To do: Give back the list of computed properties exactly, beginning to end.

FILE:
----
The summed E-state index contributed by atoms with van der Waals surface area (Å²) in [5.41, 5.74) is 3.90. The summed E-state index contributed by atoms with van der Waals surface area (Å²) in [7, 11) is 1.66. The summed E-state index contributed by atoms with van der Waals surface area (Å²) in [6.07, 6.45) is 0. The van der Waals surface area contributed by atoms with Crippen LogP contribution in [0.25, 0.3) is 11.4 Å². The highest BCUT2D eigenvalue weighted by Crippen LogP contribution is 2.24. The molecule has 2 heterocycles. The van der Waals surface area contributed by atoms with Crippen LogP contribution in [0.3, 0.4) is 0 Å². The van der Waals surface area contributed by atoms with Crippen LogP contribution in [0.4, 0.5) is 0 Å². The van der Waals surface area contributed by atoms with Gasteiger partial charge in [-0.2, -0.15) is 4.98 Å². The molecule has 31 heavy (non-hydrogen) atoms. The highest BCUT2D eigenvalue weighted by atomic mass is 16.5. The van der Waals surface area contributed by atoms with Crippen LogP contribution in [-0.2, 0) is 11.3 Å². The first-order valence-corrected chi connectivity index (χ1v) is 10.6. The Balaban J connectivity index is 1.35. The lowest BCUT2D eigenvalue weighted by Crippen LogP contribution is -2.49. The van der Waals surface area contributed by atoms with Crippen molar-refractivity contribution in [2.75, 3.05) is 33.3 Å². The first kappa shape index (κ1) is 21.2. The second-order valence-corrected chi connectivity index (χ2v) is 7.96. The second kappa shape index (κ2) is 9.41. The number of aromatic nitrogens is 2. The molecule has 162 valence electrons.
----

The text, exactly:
The summed E-state index contributed by atoms with van der Waals surface area (Å²) in [5.41, 5.74) is 3.90. The summed E-state index contributed by atoms with van der Waals surface area (Å²) in [7, 11) is 1.66. The summed E-state index contributed by atoms with van der Waals surface area (Å²) in [6.07, 6.45) is 0. The van der Waals surface area contributed by atoms with Crippen LogP contribution in [0.25, 0.3) is 11.4 Å². The highest BCUT2D eigenvalue weighted by Crippen LogP contribution is 2.24. The molecule has 2 heterocycles. The van der Waals surface area contributed by atoms with Crippen LogP contribution in [0.3, 0.4) is 0 Å². The van der Waals surface area contributed by atoms with Crippen LogP contribution in [0.4, 0.5) is 0 Å². The van der Waals surface area contributed by atoms with Gasteiger partial charge in [-0.2, -0.15) is 4.98 Å². The molecule has 31 heavy (non-hydrogen) atoms. The highest BCUT2D eigenvalue weighted by atomic mass is 16.5. The van der Waals surface area contributed by atoms with Crippen LogP contribution in [-0.2, 0) is 11.3 Å². The first-order valence-corrected chi connectivity index (χ1v) is 10.6. The Balaban J connectivity index is 1.35. The lowest BCUT2D eigenvalue weighted by Crippen LogP contribution is -2.49. The van der Waals surface area contributed by atoms with Crippen molar-refractivity contribution in [2.75, 3.05) is 33.3 Å². The first kappa shape index (κ1) is 21.2. The second-order valence-corrected chi connectivity index (χ2v) is 7.96. The second kappa shape index (κ2) is 9.41. The number of aromatic nitrogens is 2. The molecule has 162 valence electrons.